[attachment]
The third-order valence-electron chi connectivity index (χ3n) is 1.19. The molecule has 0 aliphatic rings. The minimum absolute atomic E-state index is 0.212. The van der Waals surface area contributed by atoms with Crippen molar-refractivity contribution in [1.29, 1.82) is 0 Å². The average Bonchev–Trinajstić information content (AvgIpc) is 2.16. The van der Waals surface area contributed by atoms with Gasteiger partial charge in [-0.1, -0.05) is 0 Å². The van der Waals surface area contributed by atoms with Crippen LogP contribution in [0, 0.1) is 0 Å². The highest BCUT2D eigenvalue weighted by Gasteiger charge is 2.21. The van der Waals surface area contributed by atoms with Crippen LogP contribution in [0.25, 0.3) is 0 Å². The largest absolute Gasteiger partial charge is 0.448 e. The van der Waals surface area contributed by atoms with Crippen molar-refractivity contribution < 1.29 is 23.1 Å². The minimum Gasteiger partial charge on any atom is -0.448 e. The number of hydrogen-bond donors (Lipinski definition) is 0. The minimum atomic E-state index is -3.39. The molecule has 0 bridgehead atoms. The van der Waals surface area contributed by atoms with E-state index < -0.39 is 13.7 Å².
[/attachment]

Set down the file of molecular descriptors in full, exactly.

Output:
The third-order valence-electron chi connectivity index (χ3n) is 1.19. The molecule has 0 aliphatic rings. The minimum absolute atomic E-state index is 0.212. The van der Waals surface area contributed by atoms with Crippen molar-refractivity contribution in [1.29, 1.82) is 0 Å². The average Bonchev–Trinajstić information content (AvgIpc) is 2.16. The van der Waals surface area contributed by atoms with Gasteiger partial charge in [-0.1, -0.05) is 0 Å². The van der Waals surface area contributed by atoms with Crippen LogP contribution in [0, 0.1) is 0 Å². The highest BCUT2D eigenvalue weighted by Gasteiger charge is 2.21. The van der Waals surface area contributed by atoms with Crippen LogP contribution in [0.25, 0.3) is 0 Å². The largest absolute Gasteiger partial charge is 0.448 e. The van der Waals surface area contributed by atoms with Crippen molar-refractivity contribution < 1.29 is 23.1 Å². The minimum Gasteiger partial charge on any atom is -0.448 e. The number of hydrogen-bond donors (Lipinski definition) is 0. The minimum atomic E-state index is -3.39. The molecule has 0 bridgehead atoms. The van der Waals surface area contributed by atoms with E-state index < -0.39 is 13.7 Å².